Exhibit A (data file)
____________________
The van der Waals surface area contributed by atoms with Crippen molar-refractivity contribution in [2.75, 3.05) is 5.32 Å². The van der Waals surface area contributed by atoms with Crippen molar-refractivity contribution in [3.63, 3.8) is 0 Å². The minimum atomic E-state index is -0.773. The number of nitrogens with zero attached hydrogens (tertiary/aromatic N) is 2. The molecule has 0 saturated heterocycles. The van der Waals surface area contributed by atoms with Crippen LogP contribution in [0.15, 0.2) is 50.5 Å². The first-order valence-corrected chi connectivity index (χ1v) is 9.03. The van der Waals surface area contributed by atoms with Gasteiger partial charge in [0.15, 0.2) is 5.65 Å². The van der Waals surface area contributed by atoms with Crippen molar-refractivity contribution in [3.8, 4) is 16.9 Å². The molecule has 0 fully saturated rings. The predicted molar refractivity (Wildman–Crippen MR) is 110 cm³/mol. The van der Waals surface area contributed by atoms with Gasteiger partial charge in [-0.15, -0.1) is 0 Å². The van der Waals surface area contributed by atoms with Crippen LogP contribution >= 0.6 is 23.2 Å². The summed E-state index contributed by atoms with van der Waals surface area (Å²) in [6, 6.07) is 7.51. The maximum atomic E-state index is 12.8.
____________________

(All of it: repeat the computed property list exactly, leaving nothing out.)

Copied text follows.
The van der Waals surface area contributed by atoms with Crippen molar-refractivity contribution in [2.75, 3.05) is 5.32 Å². The van der Waals surface area contributed by atoms with Crippen molar-refractivity contribution in [3.63, 3.8) is 0 Å². The minimum atomic E-state index is -0.773. The number of nitrogens with zero attached hydrogens (tertiary/aromatic N) is 2. The molecule has 0 saturated heterocycles. The van der Waals surface area contributed by atoms with Crippen LogP contribution in [0.15, 0.2) is 50.5 Å². The first-order valence-corrected chi connectivity index (χ1v) is 9.03. The van der Waals surface area contributed by atoms with Gasteiger partial charge in [0.15, 0.2) is 5.65 Å². The van der Waals surface area contributed by atoms with Crippen molar-refractivity contribution in [3.8, 4) is 16.9 Å². The molecule has 0 fully saturated rings. The predicted molar refractivity (Wildman–Crippen MR) is 110 cm³/mol. The van der Waals surface area contributed by atoms with Gasteiger partial charge in [-0.15, -0.1) is 0 Å². The van der Waals surface area contributed by atoms with Crippen LogP contribution >= 0.6 is 23.2 Å². The summed E-state index contributed by atoms with van der Waals surface area (Å²) in [6, 6.07) is 7.51. The maximum atomic E-state index is 12.8.